Realities and Possibilities: The beginning Part 1 – The Story

 

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Introduction:

One of the most challenging realities for children on the autism spectrum and their parents is the difficulty the children face with the development of communication, language, and speech. Each child’s profile is certainly unique and yet many, if not most of the children, struggle with some aspect of understanding what people are saying and expressing their own thoughts and feelings.

 

In this three part sequence, Sima Gerber, Ph.D., CCC, an expert on the development of language and the disorders of language development, offers a story about one such child and his mother (Part 1); briefly explains the science behind the early development of communication, language, and speech (Part 2); and gives suggestions for parents of children who are at the earliest stages of developing language (Part 3).

 

This article is dedicated to the memory of Oliver Sachs who knew how to deepen our understanding of each person’s story and remind us of the humanity we share.

 

Part 1 – The Story

The mother is at a loss. Already the encounter is heartbreaking.

We watch her four-year old child together – he looks out the window, runs across the room, back and forth, makes indecipherable sounds as he stares at his hand, opening and closing his fingers.

 

Mom smiles blankly and continuously. I think I know what’s on her mind. Have you ever seen a child like this? When I ask her to play with him, she can’t catch his eye or get a smile from him or entice him to talk….. she says in fact, she has no idea of what to do with him.

 

This is where we start, with a sense of overwhelming challenge that I keep to myself. What this mother needs is clarity and warmth. Where could we even begin? We start by rethinking the child’s intervention program. No, I don’t think it’s important to teach him to name flash cards although yes, other 4 year olds could do that; no I don’t think it’s a priority to teach him to pretend to cook, although other 4 year olds enjoy that. I think Mom knows all of this, and yet, I worry about how she will bear the burden when I say ‘the most important thing is enjoying Billy, despite the fact that it is difficult to do’.

 

This part is hard. How will we explain to Mom that she has to ‘work on’ mutual love between herself and her son, something that happens easily and effortlessly for most mothers and their children? Because her child is at such a loss for how to show his love, this Mom is going to have to dance with a child who doesn’t know the steps, mind read a child who doesn’t send coded messages, and delight in everything he does, even though she and he have different ideas of what’s delightful. She will have to help her child, for whom meaning is elusive, to make meaning, bit by bit, and for all the things that children come to grasp.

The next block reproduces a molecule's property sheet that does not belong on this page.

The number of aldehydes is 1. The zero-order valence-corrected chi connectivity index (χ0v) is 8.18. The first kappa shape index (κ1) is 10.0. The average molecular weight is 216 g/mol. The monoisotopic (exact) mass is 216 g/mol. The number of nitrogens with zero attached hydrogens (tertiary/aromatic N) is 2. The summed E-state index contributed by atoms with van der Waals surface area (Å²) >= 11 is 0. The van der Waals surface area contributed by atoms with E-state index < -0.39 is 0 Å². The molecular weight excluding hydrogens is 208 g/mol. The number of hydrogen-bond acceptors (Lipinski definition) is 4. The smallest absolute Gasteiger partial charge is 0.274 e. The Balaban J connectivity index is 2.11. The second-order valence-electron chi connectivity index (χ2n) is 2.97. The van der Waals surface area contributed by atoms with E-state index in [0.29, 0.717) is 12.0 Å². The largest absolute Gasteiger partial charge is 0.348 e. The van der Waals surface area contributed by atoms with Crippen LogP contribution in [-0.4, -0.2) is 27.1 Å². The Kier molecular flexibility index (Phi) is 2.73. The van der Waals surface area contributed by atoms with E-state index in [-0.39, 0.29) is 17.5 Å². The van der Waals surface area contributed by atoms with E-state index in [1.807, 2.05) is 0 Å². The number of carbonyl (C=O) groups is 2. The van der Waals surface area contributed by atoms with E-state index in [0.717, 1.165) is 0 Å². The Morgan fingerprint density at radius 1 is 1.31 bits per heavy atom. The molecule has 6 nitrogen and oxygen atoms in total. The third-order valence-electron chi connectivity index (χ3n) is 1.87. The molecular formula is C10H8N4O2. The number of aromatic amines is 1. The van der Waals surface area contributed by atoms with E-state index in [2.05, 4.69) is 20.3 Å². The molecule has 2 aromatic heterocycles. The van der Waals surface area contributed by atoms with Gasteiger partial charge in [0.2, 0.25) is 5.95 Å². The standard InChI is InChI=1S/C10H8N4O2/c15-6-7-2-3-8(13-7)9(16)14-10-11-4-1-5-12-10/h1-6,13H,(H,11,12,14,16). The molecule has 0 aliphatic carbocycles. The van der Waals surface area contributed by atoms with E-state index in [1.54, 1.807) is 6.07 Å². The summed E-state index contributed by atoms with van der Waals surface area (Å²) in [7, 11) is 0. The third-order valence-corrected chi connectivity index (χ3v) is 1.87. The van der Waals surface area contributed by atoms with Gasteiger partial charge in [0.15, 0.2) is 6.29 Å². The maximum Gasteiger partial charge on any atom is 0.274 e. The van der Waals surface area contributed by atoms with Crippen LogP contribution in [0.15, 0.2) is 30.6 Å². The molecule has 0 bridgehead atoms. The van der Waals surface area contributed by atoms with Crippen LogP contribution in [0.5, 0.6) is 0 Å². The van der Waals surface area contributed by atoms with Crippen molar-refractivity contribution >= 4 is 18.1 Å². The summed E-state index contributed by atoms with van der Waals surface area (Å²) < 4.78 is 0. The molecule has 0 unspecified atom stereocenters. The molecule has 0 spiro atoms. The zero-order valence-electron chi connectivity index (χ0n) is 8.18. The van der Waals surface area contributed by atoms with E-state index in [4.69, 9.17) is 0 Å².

And others should not distract this mother and child from the real work they have to do – to make a human connection.  There really is only one goal for this Mom and her son – to find one another. With this, the child can begin his search for personhood; but first he and his mother will have to come together in a joyful, tender, loving way.

 

In this room, we are all at a loss – Mommy, child, and therapist. But one of us has to ‘hold’ this heartbreaking reality, have ideas, communicate hope, and try to help them move from lost to found.

 

References:

Bronfenbrenner, U. (1979). The ecology of human development: experiments by nature and design. Cambridge, Mass.: Harvard University Press.

Gerber, S. and Prizant, B. (2001).  A developmental approach to assessment and intervention with speech and language challenges.

In Clinical Practice Guidelines: Redefining the standards of care for infants, children, and families with special needs. MD: ICDL Press.

Hatkoff, A. (2007). You are my world: How a parent’s love shapes a baby’s mind.  NY: Stewart, Tabori, and Chang.

Nelson, K. (2007). Young minds in social worlds. Cambridge: Harvard University.

Siegel, D. (2012). The developing mind: How relationships and the brain interact to shape who we are.  N.Y.: Guilford Press.

 

About Sima Gerber, Ph.D, CCC

Sima Gerber is a Professor of Speech-Language Pathology in the Department of Linguistics and Communication Disorders of Queens College, City University of New York. Dr. Gerber has over 40 years of clinical experience, specializing in the treatment of children with autism spectrum disorders and other developmental challenges. Dr. Gerber is on the faculty of Profectum Academy and the Advisory Board of the New York Zero-to-Three Network. Dr. Gerber has presented nationally and abroad on the topics of language acquisition, developmental approaches to intervention for children with challenges in language development, and contemporary perspectives on language intervention for children on the autism spectrum. Dr. Gerber is a Fellow of the American Speech-Language-Hearing Association.
simagerberqc@gmail.com